Kingston Set to Build Another Memory Module Plant - Media Report

Kingston Plans Expansion Despite Economic Crisis

by Anton Shilov
11/14/2008 | 11:21 PM

Kingston Technology, the world's largest producer of memory modules, reportedly plans to build yet another memory module plant in Taiwan. Despite of the economic downturn, the company seems to be confident in its future and plans to make a rather substantial investment during global financial crisis.
 
In a bid to solicit foreign investment, Economic Minister Yiin Chii-ming visited David Sun, founder of Kingston, in the U.S. headquarters in September to convince the memory module leader to build its plant on the island, reports Taiwan Economic News. Confident of Taiwan`s brisk economy and its unparalleled influence on global sectors of semiconductor and DRAM manufacturing, Sun promised Yiin to site Kingston`s second fabrication plant of memory modules in Hsinchu County, northern Taiwan.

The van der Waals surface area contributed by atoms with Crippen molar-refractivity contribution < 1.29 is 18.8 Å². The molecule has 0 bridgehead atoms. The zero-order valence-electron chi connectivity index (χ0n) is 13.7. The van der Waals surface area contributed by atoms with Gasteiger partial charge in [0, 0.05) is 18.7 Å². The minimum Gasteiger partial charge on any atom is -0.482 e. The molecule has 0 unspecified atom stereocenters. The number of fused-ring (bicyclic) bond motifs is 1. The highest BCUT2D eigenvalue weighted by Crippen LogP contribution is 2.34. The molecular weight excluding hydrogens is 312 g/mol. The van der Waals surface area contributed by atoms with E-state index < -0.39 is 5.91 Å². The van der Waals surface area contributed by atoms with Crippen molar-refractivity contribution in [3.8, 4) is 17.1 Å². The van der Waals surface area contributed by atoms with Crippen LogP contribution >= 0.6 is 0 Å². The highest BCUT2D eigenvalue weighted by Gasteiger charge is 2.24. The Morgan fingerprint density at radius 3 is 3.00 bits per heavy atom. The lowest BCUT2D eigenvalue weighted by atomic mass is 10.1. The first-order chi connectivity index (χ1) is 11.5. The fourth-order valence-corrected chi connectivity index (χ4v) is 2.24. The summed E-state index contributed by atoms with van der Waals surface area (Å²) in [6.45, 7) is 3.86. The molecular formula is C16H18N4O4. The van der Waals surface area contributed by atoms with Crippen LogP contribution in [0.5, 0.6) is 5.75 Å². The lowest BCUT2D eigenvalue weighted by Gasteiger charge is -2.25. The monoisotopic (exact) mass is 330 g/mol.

With global headquarters in Fountain Valley, California, Kingston employs more than 4,500 people worldwide. Founded in 1987 with a single product offering, Kingston now offers more than 2000 memory products that support nearly every device that uses memory, from computers, servers and printers to MP3 players, digital cameras and cell phones. In 2007, the company's sales exceeded $4.5 billion and the firm's market share was 27.5%, according to market tracker ISuppli.
 
Kingston plans to build the fab within the next two years. The company still has to officially commit to the project.